The Truth About U.S. Securities and Real Estate Commissions
Is Fee Compression Coming for the Real Estate Industry?
Recent news reports reveal that the U.S. real estate industry may need help regarding their traditional way of doing business, charging and sharing commissions on property sales that can be as high as 6%, maybe more.
Two lawsuits demanding billions in damages claim that the real estate industry has schemed to maintain high commission rates for selling homes. Despite technological advancements that have reduced costs in various consumer transactions, such as travel bookings and stock purchases, the fees associated with home sales have remained relatively stagnant.
This situation may be on the brink of a transformation. Either way, let’s look at how commissions currently work in the real estate business. Then, we’ll take a look at the securities industry. We’ll also see whether the trend in the securities industry to compress fees will take hold in real estate, as the recent spat of lawsuits may soon reveal.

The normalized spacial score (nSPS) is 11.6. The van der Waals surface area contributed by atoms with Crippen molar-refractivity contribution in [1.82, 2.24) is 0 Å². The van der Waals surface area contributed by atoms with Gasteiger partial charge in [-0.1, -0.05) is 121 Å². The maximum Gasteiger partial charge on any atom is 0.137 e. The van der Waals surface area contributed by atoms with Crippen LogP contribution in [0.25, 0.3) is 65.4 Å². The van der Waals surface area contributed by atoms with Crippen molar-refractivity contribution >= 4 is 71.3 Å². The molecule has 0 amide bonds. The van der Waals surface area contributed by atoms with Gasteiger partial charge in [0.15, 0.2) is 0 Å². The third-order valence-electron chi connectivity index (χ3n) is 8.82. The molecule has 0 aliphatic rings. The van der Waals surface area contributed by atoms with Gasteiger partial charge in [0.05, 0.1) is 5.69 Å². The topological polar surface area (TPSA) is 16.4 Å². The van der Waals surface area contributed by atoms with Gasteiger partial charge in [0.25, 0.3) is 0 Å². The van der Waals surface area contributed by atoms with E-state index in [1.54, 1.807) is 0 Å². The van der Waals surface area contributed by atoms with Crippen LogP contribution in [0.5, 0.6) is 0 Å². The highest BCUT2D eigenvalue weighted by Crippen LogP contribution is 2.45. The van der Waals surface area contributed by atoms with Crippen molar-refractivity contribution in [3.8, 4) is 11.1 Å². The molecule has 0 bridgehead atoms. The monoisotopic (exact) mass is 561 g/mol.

Evolution of Real Estate Commission Structure in the U.S.
Here’s what the industry landscape looks like now. Traditionally, U.S. real estate commissions have been around 6% of the home’s selling price, equally split between buyer’s and seller’s agents.
However, the rise of limited-service and online brokers in the late 20th and early 21st centuries began to challenge this standard. Companies like Redfin have further disrupted the model by employing salaried agents who earn bonuses based on customer satisfaction.
As a result, today’s commission structures are more flexible and negotiable, often ranging between 1–6%, depending on factors such as market competitiveness and property value.
How Securities Commissions Work
In contrast to real estate, let’s look at a brief history of fee compression in the securities industry. I held more than one license with the Securities and Exchange Commission. I was also licensed in Arizona to sell publicly-traded securities and insurance between 1991–2003. I respect people who make a fair commission regardless of the industry.